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Psoriasis still remains an enigma for patients and doctors alike. Psoriasis is considered to be an immune-mediated, inconsistent, idiosyncratic disorder that affects humans. The Romans in the days of Nero regarded it as a type of leprosy, while the Greeks echoed it as Lepra and English dermatologists in the late 18th century better clarified the skin condition as particular types of leprosy, assigning names according to appearance of the lesions – (a) leprosa graecorum and (b) Psora leprosa.

Be that as it may, Psoriasis is a chronic recurring disease that affects the skin and joints of both the sexes, causing red scaly patches to appear on the skin that are often inflamed, causing irritation and discomfort. Called psoriatic plaques, these soon become silvery-white in color where excessive skin growths take place rapidly. Psoriatic plaques are usually found in the arms, elbows and knees, and can also rise up in the scalp and the genitals. The severity of the disease varies from localized patches to total body coverage including fingernails and toenails that are termed psoriatic nail dystrophy. When Psoriasis affects the joints, causing inflammation and pain, it becomes known as psoriatic arthritis. Luckily, the disease is neither contagious nor is it sexually transmitted. There are many known types including guttate psoriasis, psoriatic arthritis, inverse psoriasis and plaque psoriasis, to name a few.

Though the causes of psoriasis still remain unknown. Some researchers believe the cause to be genetic and auto immune related, where the skin cells send signals for skin to grow too fast, and it accumulates on the surface. What is know is that there are some factors that can aggravate the condition which have been identified. Unwarranted alcohol consumption, excessive stress and chain smoking are believed to heighten the discomforts of psoriatic patients. Some other factors include abnormal sexual practices and overconsumption of tinned meat products.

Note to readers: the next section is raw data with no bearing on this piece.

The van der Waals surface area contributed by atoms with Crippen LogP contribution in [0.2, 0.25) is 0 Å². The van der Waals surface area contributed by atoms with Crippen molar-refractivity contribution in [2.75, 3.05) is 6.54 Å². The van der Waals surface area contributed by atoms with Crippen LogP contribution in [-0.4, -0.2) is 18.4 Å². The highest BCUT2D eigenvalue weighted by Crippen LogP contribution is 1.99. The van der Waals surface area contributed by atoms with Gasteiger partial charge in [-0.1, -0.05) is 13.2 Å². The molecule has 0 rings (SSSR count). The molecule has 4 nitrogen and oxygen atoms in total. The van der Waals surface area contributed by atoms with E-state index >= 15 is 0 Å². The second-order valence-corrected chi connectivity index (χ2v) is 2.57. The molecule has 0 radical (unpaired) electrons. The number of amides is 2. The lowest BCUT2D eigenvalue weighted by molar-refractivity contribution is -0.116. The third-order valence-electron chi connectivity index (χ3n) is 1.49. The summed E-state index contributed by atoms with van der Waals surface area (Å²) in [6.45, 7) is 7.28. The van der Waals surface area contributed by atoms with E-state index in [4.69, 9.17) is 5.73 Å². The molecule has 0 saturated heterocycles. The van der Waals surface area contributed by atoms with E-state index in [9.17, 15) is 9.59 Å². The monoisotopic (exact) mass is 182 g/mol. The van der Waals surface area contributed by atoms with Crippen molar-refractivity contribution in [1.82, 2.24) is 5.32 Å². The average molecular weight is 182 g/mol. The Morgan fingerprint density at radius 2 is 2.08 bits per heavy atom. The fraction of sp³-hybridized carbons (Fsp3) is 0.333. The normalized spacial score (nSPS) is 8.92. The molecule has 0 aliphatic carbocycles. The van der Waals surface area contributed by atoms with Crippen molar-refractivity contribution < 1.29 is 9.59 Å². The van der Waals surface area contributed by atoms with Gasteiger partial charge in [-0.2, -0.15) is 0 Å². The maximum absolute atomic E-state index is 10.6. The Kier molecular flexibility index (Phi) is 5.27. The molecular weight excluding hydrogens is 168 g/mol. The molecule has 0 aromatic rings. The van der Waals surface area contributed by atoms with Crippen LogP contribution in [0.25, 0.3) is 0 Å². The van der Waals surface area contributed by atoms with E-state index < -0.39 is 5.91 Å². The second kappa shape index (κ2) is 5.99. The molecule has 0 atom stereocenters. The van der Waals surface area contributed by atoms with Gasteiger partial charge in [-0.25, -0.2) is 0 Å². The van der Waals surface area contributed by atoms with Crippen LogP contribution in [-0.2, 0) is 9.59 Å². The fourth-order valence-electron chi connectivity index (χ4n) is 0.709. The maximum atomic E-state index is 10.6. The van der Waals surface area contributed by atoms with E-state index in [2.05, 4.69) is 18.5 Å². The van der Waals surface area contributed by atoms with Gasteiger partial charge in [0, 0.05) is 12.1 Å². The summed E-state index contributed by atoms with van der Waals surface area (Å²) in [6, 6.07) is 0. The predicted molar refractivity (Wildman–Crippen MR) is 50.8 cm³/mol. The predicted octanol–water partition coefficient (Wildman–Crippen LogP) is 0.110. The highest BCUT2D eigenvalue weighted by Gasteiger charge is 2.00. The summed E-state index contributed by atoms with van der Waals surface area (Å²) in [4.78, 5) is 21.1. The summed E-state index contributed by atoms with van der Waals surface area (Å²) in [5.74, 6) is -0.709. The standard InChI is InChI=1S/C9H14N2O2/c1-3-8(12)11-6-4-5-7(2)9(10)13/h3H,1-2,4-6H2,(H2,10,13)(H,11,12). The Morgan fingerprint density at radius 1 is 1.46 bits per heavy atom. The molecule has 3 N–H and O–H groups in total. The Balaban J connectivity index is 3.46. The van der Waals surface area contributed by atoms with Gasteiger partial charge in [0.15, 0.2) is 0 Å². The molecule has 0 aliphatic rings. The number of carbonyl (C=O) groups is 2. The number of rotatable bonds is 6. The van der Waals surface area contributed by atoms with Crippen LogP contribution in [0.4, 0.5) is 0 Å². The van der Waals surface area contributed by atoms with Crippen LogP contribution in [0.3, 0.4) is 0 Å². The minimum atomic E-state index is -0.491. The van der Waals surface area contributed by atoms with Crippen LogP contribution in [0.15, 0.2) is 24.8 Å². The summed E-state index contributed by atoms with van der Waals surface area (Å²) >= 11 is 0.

Though psoriasis is a not a very serious disease and is non-fatal, it can leave a discolored rash on the skin of the patient. And when the rashes are are on direct, exposed portions of the skin, they become aggravated, making psoriasis treatment necessary. If left untreated, the condition can deteriorate to the point where where the rashes may spread to other body parts. Once you see Psoriasis symptoms such as plaques, it is advised to seek medical help and treatment from a Physican.

Psoriasis Treatment

Treatment for Psoriasis - or rather treatment of the symptoms - can take various forms, depending on the severity of the case, constitution of the patient, age, sex and other factors. However, it is important to know that it is a lifelong condition and presently there is no cure for psoriasis. However, with careful treatment, prevention and health lifestyles, the symptoms of psoriasis can be limited.

Common Treatments

(a) Topical creams, ointments, essential oils, baths to provide relief;
(b) Phototherapy with ultra violet light source, particularly with narrowband UVB (311 – 312 nm); (c) Photochemotherapy with PUVA < Psoralen + ultraviolet >,
(d) Systemic treatment with oral medications or injections of high toxic level
(e) Climatotherapy practiced in areas that are congenial to such treatments like the Dead Sea where the condition responds rapidly to treatments
(f) Fish treatments provided in Turkey where a particular kind of fish preserved in specially appointed pools is encouraged to nibble at the skin of psoriatic affected skin of patients.

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